Feuerheerd's Colheita Port 1975 750ml
SKU 778799

Feuerheerd's Colheita Port 1975

Feuerheerd's - Porto - Portugal

Professional Wine Reviews for Feuerheerd's Colheita Port 1975

Rated 93 by Robert Parker
The 1975 Colheita Port (Feuerheerd's) is a blend of 35% Touriga Franca, 15% Touriga Nacional, 20% Tinta Barroca, 15% Tinta Roriz and 15% Tinto Cão, coming in at 133 grams per liter of residual sugar. It is light, but lingering. While it is relatively light for its age, it still seems to have more concentration than the 1982, also reviewed, plus a sharper, more intense feel. That has some pros and cons. The acidity and the age lend this more complexity, but it does finish rather sharply, without quite the same sex appeal. Overall, it does the job. Here, as with most all Tawnies, it is important to drink this a bit cool. This is scheduled for release in September 2015.

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Other Vintages: 1990 1982 1975 1963
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93 Robert Parker

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Additional Information on Feuerheerd's Colheita Port 1975

Winery: Feuerheerd's

Region: Porto

Porto, situated in the Douro Valley of Portugal, has long been recognized as a vitally important center for viticulture and wine production. Of course, the city itself is most readily associated with the beautifully aromatic and utterly delicious Port wines, which have been continually popular around the world since the 18th century. The wineries in and around Porto know that their terroir is highly special, with a wonderful mix of gravelly and clay based soils, packed full of minerals carried by the river that flows through it. This, combined with the hot and sunny climate, creates perfect conditions for high quality grape cultivation, and there are dozens of varietals which thrive in and around Porto, many of which are used for making the famous fortified wines.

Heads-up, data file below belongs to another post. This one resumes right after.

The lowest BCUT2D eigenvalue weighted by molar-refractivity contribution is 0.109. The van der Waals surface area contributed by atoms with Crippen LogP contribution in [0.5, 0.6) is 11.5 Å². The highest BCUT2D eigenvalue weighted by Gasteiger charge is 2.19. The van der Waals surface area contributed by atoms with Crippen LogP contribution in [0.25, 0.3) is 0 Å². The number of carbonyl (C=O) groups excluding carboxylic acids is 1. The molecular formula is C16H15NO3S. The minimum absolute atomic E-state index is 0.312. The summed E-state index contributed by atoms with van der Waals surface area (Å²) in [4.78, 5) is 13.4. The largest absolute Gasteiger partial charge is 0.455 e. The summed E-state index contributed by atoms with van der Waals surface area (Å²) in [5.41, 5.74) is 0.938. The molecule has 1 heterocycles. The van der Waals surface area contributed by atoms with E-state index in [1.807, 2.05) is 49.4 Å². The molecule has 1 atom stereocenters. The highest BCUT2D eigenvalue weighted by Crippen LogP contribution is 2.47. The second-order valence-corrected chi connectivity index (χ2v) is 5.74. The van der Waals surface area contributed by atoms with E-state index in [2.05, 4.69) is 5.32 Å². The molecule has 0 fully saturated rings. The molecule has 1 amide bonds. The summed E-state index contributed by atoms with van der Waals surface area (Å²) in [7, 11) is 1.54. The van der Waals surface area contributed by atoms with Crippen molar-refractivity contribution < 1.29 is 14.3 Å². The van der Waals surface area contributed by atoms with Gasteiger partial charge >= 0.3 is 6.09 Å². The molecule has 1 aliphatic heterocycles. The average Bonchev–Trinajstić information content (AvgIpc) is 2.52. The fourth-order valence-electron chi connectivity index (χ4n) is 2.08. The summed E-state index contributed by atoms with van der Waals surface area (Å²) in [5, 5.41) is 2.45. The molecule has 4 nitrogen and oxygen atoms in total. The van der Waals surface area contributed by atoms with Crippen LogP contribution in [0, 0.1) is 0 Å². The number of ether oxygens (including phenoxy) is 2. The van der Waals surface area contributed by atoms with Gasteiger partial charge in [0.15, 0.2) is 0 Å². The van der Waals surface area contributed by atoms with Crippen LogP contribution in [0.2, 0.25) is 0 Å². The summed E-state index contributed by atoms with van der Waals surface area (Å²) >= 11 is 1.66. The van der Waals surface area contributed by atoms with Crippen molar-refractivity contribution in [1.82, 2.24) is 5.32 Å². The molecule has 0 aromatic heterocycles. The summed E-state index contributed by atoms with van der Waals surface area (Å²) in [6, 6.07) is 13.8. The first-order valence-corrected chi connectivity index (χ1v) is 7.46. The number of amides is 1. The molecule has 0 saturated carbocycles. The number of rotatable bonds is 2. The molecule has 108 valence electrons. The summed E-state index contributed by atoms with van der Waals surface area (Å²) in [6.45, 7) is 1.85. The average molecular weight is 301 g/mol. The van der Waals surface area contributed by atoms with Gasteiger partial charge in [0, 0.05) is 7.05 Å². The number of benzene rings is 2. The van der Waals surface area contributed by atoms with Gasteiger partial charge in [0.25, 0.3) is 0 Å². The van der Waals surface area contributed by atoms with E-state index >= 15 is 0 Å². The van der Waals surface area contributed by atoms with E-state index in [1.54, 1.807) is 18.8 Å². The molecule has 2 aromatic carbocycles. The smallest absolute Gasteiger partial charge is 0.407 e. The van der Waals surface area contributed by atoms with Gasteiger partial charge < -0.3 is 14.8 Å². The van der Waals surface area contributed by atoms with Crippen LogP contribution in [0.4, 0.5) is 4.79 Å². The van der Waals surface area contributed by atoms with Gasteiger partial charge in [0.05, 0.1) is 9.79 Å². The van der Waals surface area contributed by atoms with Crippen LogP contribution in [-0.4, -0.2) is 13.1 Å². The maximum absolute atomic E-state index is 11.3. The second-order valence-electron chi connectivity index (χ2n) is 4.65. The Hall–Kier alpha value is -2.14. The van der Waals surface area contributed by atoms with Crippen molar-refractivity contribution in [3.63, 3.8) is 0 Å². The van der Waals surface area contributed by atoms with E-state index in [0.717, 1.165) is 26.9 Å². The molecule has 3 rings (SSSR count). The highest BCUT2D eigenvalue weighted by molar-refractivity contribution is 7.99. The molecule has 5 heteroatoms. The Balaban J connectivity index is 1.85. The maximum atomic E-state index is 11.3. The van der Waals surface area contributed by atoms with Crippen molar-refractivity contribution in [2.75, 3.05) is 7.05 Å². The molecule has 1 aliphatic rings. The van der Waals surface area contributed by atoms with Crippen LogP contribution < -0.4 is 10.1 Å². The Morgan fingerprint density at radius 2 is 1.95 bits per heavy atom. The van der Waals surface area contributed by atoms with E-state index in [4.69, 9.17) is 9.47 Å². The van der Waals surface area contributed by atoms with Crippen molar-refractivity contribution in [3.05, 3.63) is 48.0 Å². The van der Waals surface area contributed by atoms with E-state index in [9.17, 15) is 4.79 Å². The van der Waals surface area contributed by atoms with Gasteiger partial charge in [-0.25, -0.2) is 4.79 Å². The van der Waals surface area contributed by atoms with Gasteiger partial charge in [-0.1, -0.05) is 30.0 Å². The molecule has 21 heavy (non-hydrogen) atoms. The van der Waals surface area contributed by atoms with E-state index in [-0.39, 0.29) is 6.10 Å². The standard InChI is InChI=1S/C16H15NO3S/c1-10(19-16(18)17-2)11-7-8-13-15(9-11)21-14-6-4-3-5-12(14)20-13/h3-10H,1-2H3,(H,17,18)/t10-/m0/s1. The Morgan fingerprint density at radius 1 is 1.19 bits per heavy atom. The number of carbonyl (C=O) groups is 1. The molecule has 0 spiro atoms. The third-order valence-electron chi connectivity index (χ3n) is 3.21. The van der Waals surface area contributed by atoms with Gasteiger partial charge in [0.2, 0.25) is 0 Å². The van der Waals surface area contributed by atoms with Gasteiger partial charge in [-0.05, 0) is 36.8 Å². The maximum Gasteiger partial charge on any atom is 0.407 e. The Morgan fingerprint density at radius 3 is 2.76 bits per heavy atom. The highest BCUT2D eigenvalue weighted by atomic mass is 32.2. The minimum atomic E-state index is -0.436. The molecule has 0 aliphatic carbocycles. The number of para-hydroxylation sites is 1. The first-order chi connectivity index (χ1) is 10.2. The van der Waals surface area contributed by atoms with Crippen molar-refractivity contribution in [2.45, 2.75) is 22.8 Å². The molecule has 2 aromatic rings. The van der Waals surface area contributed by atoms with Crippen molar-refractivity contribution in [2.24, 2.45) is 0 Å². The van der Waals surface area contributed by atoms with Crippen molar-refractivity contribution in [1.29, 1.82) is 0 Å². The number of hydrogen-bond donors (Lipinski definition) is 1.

Country: Portugal

Most of us are quick to associate Portugal primarily with the excellent fortified wines which come out of the Porto area, but there is much more to Portuguese viticulture than just this. Perhaps the most popular still wines the country produces are the varieties from the Vinho Verde region, which uses grapes that do not achieve high doses of sugar, meaning the wines are at their best when young and full of natural, springy fruit flavors The wines of the Douro region have undergone many transformations in their flavor and character over the centuries; once regarded as a bitter wine, the exporters experimented with fortifying the wine with brandy. After several centuries, vintners found a balance in the modern age which is at once reminiscent of Port wine, yet with the structure and character closer to other fine Portuguese wines. Thanks to the appellation system of Portugal and the strict laws governing wine production, Portuguese wines continue to maintain their reputation for quality and the distinctive characteristics they carry.